The idea that outdoor recreators will find freedom from society on public lands has been over-advertised. This “outdoor dream” has been sold so well that we now face extreme overcrowding in popular recreational areas. Recreators are chasing a false “outdoor dream” of finding solitude in a pristine, untouched landscape, only to find that society is right there on the trail with them.  

As Colorado prepares for its busiest time of the year for outdoor recreation, I encourage you to think about how you can avoid the crowds and find that sense of freedom and tranquility you are looking for — not to mention to limit the harmful impacts of overcrowding.  

A 2021 study in the Journal of Outdoor Recreation and Tourism, looking at people’s motivations for outdoor trips, found “escaping personal-social-physical pressure”, “being away from people and civilization” and “experiencing peace and tranquility” to be important reasons for going outdoors. This is not a new concept. 

For a long time, the “outdoor dream” has been well-advertised to promote this idea that experiences in wilderness allow us to get away from our day to day lives. Consider this 1916 Glacier National Park advertisement that depicts a woman on horseback, with one arm extended out, gesturing a sense of freedom and “washing away all of her daily worries.”

While that might have been the case when the U.S. population was about 1/3 the size of today, it is no longer the case. More than 100 years later, Glacier National Park is now combating similar images of the “outdoor dream”. On this webpage, they compare “the dream”, an Instagram photo of a beautiful vista with no one in sight, with “reality”, crowds blocking the beautiful vista. Protected area managers are finding themselves in a situation where they need to educate visitors on the realities of overcrowding and encourage visitors to avoid popular areas and go at unpopular times of the day.  

Colorado is no stranger to overcrowding on public lands. In 2020, as a result of us being very limited in where we could “escape” the pandemic, Colorado’s State Parks saw a total of 19.5 million visitors, a 31% increase in visitation compared to the previous year. That record was broken in 2021 when 19.9 million visitors entered Colorado State Parks.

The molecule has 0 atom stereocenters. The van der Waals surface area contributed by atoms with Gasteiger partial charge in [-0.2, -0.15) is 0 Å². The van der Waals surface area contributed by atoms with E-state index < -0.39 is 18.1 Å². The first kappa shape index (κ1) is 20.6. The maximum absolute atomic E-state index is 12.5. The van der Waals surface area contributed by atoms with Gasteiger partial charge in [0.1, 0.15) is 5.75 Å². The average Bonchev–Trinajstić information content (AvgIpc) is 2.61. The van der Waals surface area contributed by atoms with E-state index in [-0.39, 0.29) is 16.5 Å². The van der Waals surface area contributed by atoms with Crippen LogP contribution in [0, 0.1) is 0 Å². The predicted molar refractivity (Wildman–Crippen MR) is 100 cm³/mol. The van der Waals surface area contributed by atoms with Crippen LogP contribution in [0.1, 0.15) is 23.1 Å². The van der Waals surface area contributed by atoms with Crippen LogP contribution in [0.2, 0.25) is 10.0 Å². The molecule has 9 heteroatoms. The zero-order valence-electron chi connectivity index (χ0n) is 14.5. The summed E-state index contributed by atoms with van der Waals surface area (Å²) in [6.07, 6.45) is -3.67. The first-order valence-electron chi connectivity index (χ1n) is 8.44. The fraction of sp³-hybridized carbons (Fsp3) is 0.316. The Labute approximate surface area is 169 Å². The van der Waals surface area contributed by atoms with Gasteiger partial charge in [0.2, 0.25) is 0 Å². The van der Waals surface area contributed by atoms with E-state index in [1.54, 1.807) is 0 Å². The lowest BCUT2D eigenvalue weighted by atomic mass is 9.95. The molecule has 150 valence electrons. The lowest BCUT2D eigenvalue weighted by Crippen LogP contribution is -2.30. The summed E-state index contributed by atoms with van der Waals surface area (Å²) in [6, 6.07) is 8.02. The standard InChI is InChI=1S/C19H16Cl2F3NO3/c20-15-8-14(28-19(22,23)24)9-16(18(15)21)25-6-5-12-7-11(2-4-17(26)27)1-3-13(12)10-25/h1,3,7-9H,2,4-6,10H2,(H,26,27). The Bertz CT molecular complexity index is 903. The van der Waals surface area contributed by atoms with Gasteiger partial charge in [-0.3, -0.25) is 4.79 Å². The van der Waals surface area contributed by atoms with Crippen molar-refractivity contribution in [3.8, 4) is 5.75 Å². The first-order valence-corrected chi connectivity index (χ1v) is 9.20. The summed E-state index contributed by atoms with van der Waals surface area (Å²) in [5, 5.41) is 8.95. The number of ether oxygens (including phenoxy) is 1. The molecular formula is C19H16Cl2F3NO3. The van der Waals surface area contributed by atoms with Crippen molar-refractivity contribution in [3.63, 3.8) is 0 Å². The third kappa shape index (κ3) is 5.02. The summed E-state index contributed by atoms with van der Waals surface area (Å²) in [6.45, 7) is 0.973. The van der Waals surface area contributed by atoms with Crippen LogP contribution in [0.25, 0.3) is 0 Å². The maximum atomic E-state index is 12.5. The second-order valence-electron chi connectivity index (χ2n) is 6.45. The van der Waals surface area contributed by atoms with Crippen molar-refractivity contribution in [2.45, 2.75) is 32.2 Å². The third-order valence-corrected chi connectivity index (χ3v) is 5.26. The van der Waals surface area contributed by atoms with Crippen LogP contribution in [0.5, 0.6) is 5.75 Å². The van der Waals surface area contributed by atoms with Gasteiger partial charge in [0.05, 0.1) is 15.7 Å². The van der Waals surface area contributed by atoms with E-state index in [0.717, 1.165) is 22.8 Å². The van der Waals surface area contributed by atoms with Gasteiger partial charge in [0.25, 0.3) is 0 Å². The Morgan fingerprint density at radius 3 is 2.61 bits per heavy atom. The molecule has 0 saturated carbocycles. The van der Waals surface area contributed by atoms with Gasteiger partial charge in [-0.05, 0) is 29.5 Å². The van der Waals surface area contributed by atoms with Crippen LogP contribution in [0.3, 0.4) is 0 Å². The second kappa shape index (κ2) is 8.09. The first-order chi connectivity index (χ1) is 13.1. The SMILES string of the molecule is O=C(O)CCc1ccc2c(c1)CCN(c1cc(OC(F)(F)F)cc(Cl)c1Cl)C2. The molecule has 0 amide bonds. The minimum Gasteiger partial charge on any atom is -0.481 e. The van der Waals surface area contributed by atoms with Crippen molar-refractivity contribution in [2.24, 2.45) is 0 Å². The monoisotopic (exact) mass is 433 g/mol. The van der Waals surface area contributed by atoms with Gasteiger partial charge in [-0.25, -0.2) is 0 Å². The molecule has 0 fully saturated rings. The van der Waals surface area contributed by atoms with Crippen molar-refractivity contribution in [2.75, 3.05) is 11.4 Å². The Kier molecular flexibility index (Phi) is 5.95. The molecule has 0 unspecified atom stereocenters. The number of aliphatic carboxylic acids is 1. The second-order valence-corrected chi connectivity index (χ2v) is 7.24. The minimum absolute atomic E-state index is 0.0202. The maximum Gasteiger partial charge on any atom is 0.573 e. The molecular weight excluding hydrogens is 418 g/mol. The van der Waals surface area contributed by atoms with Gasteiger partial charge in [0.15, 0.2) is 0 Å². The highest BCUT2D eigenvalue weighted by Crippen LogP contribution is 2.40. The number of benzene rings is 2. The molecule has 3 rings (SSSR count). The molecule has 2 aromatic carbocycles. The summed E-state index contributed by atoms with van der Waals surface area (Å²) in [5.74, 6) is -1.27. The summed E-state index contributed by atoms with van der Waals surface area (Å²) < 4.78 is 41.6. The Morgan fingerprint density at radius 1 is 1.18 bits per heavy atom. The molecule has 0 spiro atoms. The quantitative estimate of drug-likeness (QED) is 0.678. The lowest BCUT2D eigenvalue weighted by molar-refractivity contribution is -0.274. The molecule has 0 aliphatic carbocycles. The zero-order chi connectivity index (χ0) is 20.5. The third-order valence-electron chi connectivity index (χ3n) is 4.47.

If Colorado State Park’s don’t see enough visitation already, they are likely to see an increase with the new Keep Colorado Wild Pass. Starting this year, any Colorado resident who registers their vehicle will automatically receive a $29 State Park pass, unless they opt out.  

With more and more visitors, land managers face tough questions. How do you provide access while mitigating the consequences of high visitation on visitor experience, wildlife-human interactions and ecosystem degradation?  

The 2021 Journal of Outdoor Recreation and Tourism study also found that a major concern for people when considering an outdoor trip is crowding. Crowds can be scary, especially in the era of social distancing. One of the top strategies to deal with a myriad of concerns when going outdoors is related to crowding, such as going on the weekdays or going to a wilderness area.  

Advertising the “outdoor dream” is not all bad. It has in part led to a boom in the outdoor recreation industry. Coloradans spend $37 billion annually on outdoor recreation, an amount equivalent to the entire State of Colorado budget, which funds basic services like K-12 education, prisons, courts and more every year. 

Coloradans can make a huge impact on conservation if their dollars are reinvested back into preserving the places they love. Take Big Agnes, the Steamboat Springs-based outdoor gear company, that committed to donating a portion of their proceeds to the conservation of the Yampa River and the Continental Divide Trail. Colorado’s outdoor companies should continue to invest in the preservation and protection of the outdoor places their businesses survive on.  


Advertising the ”outdoor dream” has increased the number of people who go outdoors, but also the number of people who donate to and participate in environmental groups, according to a 2015 study. This is important for increasing the number of Coloradans behind pro-environmental initiatives and policies that can combat the harmful environmental impacts from overcrowding.  

As you prepare to chase the “outdoor dream” this summer, remember that others will be pursuing the dream alongside you. Manage your expectations by researching whether your destination gets overcrowded quickly. Check out the comments section on hiking apps like AllTrails or Hiking Project. Use resources provided by the land management agency of your destination and always check their website before you go for tips, maps and regulations. Check to see if your destination has a parking lot camera like the City of Fort Collins Open Space and find cameras around the state on the LotSpot app.

Remember to always minimize your impact on the ecosystem by using the 7 Leave No Trace principles. And lastly, get involved in local conservation efforts to ensure that the places you visit are just as beautiful for the next generation.

Holly Gordon, of Fort Collins, is a masters of conservation leadership student at Colorado State University. 

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Holly Gordon

Holly Gordon is a masters of conservation leadership student at Colorado State University.